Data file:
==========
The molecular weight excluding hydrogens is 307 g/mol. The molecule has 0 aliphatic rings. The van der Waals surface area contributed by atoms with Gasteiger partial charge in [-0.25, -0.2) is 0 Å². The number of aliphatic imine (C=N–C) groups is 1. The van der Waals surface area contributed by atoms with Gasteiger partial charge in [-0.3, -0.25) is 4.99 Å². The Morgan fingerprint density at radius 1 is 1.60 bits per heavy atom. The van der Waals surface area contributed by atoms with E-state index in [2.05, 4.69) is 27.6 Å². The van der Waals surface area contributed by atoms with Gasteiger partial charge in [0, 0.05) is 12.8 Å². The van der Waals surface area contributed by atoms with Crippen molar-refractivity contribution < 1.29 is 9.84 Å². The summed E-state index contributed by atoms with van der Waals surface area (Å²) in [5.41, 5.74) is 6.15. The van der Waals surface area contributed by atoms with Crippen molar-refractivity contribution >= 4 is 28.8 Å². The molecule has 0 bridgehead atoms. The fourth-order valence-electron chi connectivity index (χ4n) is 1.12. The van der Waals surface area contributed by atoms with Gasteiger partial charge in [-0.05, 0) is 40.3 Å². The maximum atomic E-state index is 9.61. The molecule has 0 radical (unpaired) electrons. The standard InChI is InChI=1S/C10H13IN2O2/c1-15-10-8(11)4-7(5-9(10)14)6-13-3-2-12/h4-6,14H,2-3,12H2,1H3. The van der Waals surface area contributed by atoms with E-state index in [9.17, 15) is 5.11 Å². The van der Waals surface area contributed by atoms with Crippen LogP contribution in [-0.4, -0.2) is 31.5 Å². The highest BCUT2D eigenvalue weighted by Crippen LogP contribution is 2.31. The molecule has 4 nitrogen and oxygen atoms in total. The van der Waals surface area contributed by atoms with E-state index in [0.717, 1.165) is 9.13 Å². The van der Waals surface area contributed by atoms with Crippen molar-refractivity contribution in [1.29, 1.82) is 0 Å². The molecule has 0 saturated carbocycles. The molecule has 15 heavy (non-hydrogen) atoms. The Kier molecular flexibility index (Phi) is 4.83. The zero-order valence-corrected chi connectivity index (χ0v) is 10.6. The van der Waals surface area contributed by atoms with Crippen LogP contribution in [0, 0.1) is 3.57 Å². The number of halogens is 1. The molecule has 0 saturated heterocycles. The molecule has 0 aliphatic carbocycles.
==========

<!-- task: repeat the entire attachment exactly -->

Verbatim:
The molecular weight excluding hydrogens is 307 g/mol. The molecule has 0 aliphatic rings. The van der Waals surface area contributed by atoms with Gasteiger partial charge in [-0.25, -0.2) is 0 Å². The number of aliphatic imine (C=N–C) groups is 1. The van der Waals surface area contributed by atoms with Gasteiger partial charge in [-0.3, -0.25) is 4.99 Å². The Morgan fingerprint density at radius 1 is 1.60 bits per heavy atom. The van der Waals surface area contributed by atoms with E-state index in [2.05, 4.69) is 27.6 Å². The van der Waals surface area contributed by atoms with Gasteiger partial charge in [0, 0.05) is 12.8 Å². The van der Waals surface area contributed by atoms with Crippen molar-refractivity contribution < 1.29 is 9.84 Å². The summed E-state index contributed by atoms with van der Waals surface area (Å²) in [5.41, 5.74) is 6.15. The van der Waals surface area contributed by atoms with Crippen molar-refractivity contribution >= 4 is 28.8 Å². The molecule has 0 bridgehead atoms. The fourth-order valence-electron chi connectivity index (χ4n) is 1.12. The van der Waals surface area contributed by atoms with Gasteiger partial charge in [-0.05, 0) is 40.3 Å². The maximum atomic E-state index is 9.61. The molecule has 0 radical (unpaired) electrons. The standard InChI is InChI=1S/C10H13IN2O2/c1-15-10-8(11)4-7(5-9(10)14)6-13-3-2-12/h4-6,14H,2-3,12H2,1H3. The van der Waals surface area contributed by atoms with E-state index in [9.17, 15) is 5.11 Å². The van der Waals surface area contributed by atoms with Crippen LogP contribution in [-0.4, -0.2) is 31.5 Å². The highest BCUT2D eigenvalue weighted by Crippen LogP contribution is 2.31. The molecule has 4 nitrogen and oxygen atoms in total. The van der Waals surface area contributed by atoms with E-state index in [0.717, 1.165) is 9.13 Å². The van der Waals surface area contributed by atoms with Crippen molar-refractivity contribution in [1.29, 1.82) is 0 Å². The molecule has 0 saturated carbocycles. The molecule has 15 heavy (non-hydrogen) atoms. The Kier molecular flexibility index (Phi) is 4.83. The zero-order valence-corrected chi connectivity index (χ0v) is 10.6. The van der Waals surface area contributed by atoms with Crippen LogP contribution in [0, 0.1) is 3.57 Å². The number of halogens is 1. The molecule has 0 saturated heterocycles. The molecule has 0 aliphatic carbocycles.